Lenders websites “holding back” UK property market
Mortgage lenders are providing such a poor experience online that they’re missing out on thousands of potential new customers, according to a report from Global Reviews, which specialises in benchmarking major brand websites.
The report says that the difficulty in buying a mortgage online is potentially holding back the UK property market.
A score of 100% means a lender is providing the ‘perfect online journey’ – one that is very easy and effective in getting people what they need, but overall the 10 mortgage providers evaluated average just 49%.
Nationwide offers the best online customer experience (56%) followed by HSBC and Barclays (both 54%). Santander is the poorest performer (40%).
Mortgage providers perform worse than home insurance (average of 58%) and motor insurance (51%) companies and gas/electricity providers (50%).
The scores are calculated from four key tests; a set of practical tasks, an attitudinal survey and an audit of the site’s features – all done by prospective customers – and an audit by independent experts.
Consumers unlikely to recommend sites
Only 12% of potential customers would recommend mortgage lender websites, whilst 57% would actively discourage others from visiting – giving the 10 lenders an overall negative Web Promoter Score* of -45%.
Thus, people are more likely to recommend mortgage sites than energy utility sites (–58%) but less likely to recommend them than home (–30%) and motor insurance (–38%) sites. Nationwide has the highest recommendation score, albeit still a negative one, of –13% whilst The Co-Operative Bank is the least likely to be recommended (–68%).
“The mortgage industry needs to address its online shortcomings to avoid an explosive combination of social media’s amplification powers fused with the majority of applicants willing to actively discourage others to visit,” says Rebecca Jennings, principal consultant at Global Reviews.
“The key impact of the poor online service on consumers is that it handicaps them finding and applying for the most appropriate mortgage. Given the problems people face in finding an affordable mortgage within today’s difficult financial climate, this is potentially holding back the UK property market.”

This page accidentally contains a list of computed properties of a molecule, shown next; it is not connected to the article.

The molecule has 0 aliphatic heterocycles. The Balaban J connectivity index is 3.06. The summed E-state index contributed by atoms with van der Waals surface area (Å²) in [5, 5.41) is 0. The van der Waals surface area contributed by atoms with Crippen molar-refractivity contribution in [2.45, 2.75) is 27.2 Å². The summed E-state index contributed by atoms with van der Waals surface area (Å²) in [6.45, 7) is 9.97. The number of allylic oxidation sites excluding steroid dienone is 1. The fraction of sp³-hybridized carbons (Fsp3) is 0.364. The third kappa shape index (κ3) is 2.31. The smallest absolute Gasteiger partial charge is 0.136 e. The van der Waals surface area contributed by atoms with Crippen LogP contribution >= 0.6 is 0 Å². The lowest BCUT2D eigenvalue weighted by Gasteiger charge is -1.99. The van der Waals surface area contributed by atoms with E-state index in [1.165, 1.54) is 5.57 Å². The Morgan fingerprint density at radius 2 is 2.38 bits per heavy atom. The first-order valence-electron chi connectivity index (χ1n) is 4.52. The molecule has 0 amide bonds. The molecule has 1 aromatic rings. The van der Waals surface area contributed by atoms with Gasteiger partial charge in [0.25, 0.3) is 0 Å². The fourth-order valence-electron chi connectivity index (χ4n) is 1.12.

Score best at “application form” stage but then worst at “what happens next?”
Global Reviews’ report measures 7 stages of a customers’ online journey – from the first encounter with the site, to researching mortgage products, completing the application form and ‘next steps’.
Although half (49%) of potential customers had problems with the application form, this is the stage where mortgage lenders actually score highest (57%). However, they fall down immediately, and considerably, at the next and final stage – “next steps” (14%).
Jennings explained: “Mortgage lenders are especially careless at the final stage, often failing to provide straightforward information such as how long a decision will take or how they’ll be in touch. This support is particularly vital for the biggest purchase a consumer will ever make in their lives. Its absence erodes confidence in the lender right from the official beginning of the relationship.”
Nationwide scores highest (67%) at the crucial “evaluating products” stage – in which people find and compare relevant mortgage products – whilst Leeds Building Society scores worst (36%).
Jennings concluded: “Not one lender provides the necessary positive experience throughout the entire journey. Many do badly in helping applicants find relevant products and related fees and charges; few make any attempt to convince customers why they should choose them, applications are hard and there’s a distinct lack of help and support.
The good news is there’s huge room for improvement. Many lenders could dramatically increase their appeal and smooth the process through minor site amendments that improve conversion rates which, ultimately, could provide a welcome boost to the UK property market.”